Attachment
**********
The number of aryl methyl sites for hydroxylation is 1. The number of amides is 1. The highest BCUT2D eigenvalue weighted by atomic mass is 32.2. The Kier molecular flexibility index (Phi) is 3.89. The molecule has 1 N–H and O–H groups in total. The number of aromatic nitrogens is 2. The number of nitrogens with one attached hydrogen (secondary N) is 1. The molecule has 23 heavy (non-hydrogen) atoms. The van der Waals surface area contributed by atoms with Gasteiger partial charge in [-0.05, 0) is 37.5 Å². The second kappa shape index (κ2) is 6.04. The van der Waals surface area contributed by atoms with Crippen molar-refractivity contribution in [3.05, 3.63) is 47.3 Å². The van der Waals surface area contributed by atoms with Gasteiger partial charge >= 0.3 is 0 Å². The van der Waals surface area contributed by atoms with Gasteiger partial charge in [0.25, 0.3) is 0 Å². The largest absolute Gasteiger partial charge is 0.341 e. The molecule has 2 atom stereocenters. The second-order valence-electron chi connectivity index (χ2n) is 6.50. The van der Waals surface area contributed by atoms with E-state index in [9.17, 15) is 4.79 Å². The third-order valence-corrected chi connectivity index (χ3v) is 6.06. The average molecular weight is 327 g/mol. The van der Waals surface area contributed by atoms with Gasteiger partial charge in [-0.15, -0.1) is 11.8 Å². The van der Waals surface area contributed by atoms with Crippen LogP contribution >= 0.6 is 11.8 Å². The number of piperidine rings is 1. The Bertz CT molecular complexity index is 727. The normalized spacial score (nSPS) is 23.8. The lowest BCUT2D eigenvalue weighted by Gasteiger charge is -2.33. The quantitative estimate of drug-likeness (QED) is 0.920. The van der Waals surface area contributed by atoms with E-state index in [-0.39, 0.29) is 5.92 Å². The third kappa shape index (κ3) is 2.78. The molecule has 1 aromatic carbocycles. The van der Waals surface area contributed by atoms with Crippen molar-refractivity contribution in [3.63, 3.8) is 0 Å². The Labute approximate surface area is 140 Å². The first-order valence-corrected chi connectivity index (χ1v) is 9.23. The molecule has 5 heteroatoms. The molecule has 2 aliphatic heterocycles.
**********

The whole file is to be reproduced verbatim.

The number of aryl methyl sites for hydroxylation is 1. The number of amides is 1. The highest BCUT2D eigenvalue weighted by atomic mass is 32.2. The Kier molecular flexibility index (Phi) is 3.89. The molecule has 1 N–H and O–H groups in total. The number of aromatic nitrogens is 2. The number of nitrogens with one attached hydrogen (secondary N) is 1. The molecule has 23 heavy (non-hydrogen) atoms. The van der Waals surface area contributed by atoms with Gasteiger partial charge in [-0.05, 0) is 37.5 Å². The second kappa shape index (κ2) is 6.04. The van der Waals surface area contributed by atoms with Crippen molar-refractivity contribution in [3.05, 3.63) is 47.3 Å². The van der Waals surface area contributed by atoms with Gasteiger partial charge >= 0.3 is 0 Å². The van der Waals surface area contributed by atoms with Gasteiger partial charge in [0.25, 0.3) is 0 Å². The largest absolute Gasteiger partial charge is 0.341 e. The molecule has 2 atom stereocenters. The second-order valence-electron chi connectivity index (χ2n) is 6.50. The van der Waals surface area contributed by atoms with E-state index in [9.17, 15) is 4.79 Å². The third-order valence-corrected chi connectivity index (χ3v) is 6.06. The average molecular weight is 327 g/mol. The van der Waals surface area contributed by atoms with Gasteiger partial charge in [-0.15, -0.1) is 11.8 Å². The van der Waals surface area contributed by atoms with Crippen LogP contribution >= 0.6 is 11.8 Å². The number of piperidine rings is 1. The Bertz CT molecular complexity index is 727. The normalized spacial score (nSPS) is 23.8. The lowest BCUT2D eigenvalue weighted by Gasteiger charge is -2.33. The quantitative estimate of drug-likeness (QED) is 0.920. The van der Waals surface area contributed by atoms with E-state index in [-0.39, 0.29) is 5.92 Å². The third kappa shape index (κ3) is 2.78. The molecule has 1 aromatic carbocycles. The van der Waals surface area contributed by atoms with Crippen molar-refractivity contribution in [3.63, 3.8) is 0 Å². The Labute approximate surface area is 140 Å². The first-order valence-corrected chi connectivity index (χ1v) is 9.23. The molecule has 5 heteroatoms. The molecule has 2 aliphatic heterocycles.